SUNFLOWER FIELD DAY AT CARRINGTON ON SEPTEMBER 5

 

The National Sunflower Association and North Dakota State University are hosting a sunflower field day on September 5 at the NDSU Carrington Research Extension Center.

Sunflower growers, industry representatives, crop consultants, and other interested persons are invited to attend the event to receive updates on sunflower production research and recommendations. The event begins at 9:30 a.m. with registration and refreshments. Field tours begin at 10 a.m. and conclude at noon with a sponsored meal.       

 

Tour participants will be able to view and/or hear discussion about new sunflower hybrids, sunflower hybrid tolerance to sclerotinia trial, weed management strategies with herbicide-tolerant sunflower, insect management, and sunflower industry update.

 

Additional information about the event can be obtained by contacting the Carrington Center (telephone: 701-652-2951, website: www.ag.ndsu.nodak.edu/carringt/) or the National Sunflower Association (telephone: 701.328.5100, website: www.sunflowernsa.com/news/calendar_detail.asp)

 

 

 South-Central ND

 

During August 13-19,  NDAWN sites receiving 0.5 to 0.75 inches of rain included Harvey, McHenry and McLeod while other areas in south-central ND received 0.3 of an inch or less. The region=s estimated daily crop water use on August 19 for corn (May 15 emergence), soybean and dry bean (May 29 emergence), and sunflower (June 5 emergence) was 0.15 to 0.24 inches. Dry and warm weather would be welcome for small grain, canola, and hay harvest, but additional rainfall is needed to maintain yield potential of our late-season crops. Scattered frost damage to corn was reported during the past week in Emmons and McIntosh counties. High winds have caused lower stem breakage of isolated dry bean plants, primarily in fields with low or non-uniform plant densities. Winds have also scattered canola, mustard, and flax swathes in some fields in northern counties.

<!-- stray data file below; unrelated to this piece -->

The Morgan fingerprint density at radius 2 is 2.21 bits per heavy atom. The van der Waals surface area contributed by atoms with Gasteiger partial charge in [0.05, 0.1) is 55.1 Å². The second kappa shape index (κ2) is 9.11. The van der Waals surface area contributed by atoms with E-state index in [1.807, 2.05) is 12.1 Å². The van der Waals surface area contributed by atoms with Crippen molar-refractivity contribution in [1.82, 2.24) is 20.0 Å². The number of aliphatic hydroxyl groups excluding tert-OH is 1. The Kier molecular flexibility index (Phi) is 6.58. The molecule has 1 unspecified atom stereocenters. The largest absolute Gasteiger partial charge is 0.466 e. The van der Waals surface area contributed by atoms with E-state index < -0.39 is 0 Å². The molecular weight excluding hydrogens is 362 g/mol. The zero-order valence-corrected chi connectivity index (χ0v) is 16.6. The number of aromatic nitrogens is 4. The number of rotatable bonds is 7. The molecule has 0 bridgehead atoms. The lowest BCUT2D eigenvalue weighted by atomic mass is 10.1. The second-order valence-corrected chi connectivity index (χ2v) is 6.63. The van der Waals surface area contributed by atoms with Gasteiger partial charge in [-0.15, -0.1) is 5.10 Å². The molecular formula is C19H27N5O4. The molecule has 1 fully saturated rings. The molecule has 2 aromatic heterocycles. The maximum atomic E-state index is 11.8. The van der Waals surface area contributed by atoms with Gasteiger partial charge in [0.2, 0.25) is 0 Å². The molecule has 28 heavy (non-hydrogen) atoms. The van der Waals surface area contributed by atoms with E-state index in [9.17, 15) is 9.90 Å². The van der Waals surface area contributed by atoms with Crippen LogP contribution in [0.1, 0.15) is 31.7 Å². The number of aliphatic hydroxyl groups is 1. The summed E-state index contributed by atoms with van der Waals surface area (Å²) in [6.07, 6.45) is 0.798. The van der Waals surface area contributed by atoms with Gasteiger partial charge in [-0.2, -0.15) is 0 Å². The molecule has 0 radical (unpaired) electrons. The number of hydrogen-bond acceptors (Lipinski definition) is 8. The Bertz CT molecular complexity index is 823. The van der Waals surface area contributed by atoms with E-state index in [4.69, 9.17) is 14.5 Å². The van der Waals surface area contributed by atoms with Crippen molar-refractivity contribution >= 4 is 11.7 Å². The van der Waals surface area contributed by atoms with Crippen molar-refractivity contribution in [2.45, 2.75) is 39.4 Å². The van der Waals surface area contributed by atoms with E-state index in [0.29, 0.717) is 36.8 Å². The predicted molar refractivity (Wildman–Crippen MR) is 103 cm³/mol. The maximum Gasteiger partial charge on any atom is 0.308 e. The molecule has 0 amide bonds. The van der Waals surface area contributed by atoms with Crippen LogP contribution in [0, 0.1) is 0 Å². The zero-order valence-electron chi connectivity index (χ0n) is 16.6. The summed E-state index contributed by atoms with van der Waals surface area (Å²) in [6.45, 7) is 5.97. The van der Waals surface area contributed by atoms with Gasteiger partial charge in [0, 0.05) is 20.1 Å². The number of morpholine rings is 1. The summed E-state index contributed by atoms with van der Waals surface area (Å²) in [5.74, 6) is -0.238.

Small grain harvest is near completion south of I94 and in progress north of I94. Preliminary reports indicate average or less seed yield due to moisture and/or heat stress.  Generally, wheat protein is 14% or greater, while other quality factors appear variable.

Canola has been swathed and harvest of canola and flax has begun. Seed yield of both oilseed crops is expected to be less than average. Throughout the region, corn is in the milk to denting stages, soybean are in the R5-R6 stages (seed formation), dry bean are fully podded and leaves are starting to yellow, and sunflower are near the end of bloom or past. Corn harvest for silage will begin in late August in southern counties.

 

Insecticide application for the red seed weevil in sunflower has been a common task in the region. Growers should continue monitoring and treating (if needed) late-season crops for grasshoppers. Preharvest herbicide application or swathing of wheat and flax has been a common practice due to late-season weed growth.

 

Greg Endres

Area Extension Specialist/Cropping Systems

NDSU Carrington Research Extension Center

Gregory.Endres@ndsu.nodak.edu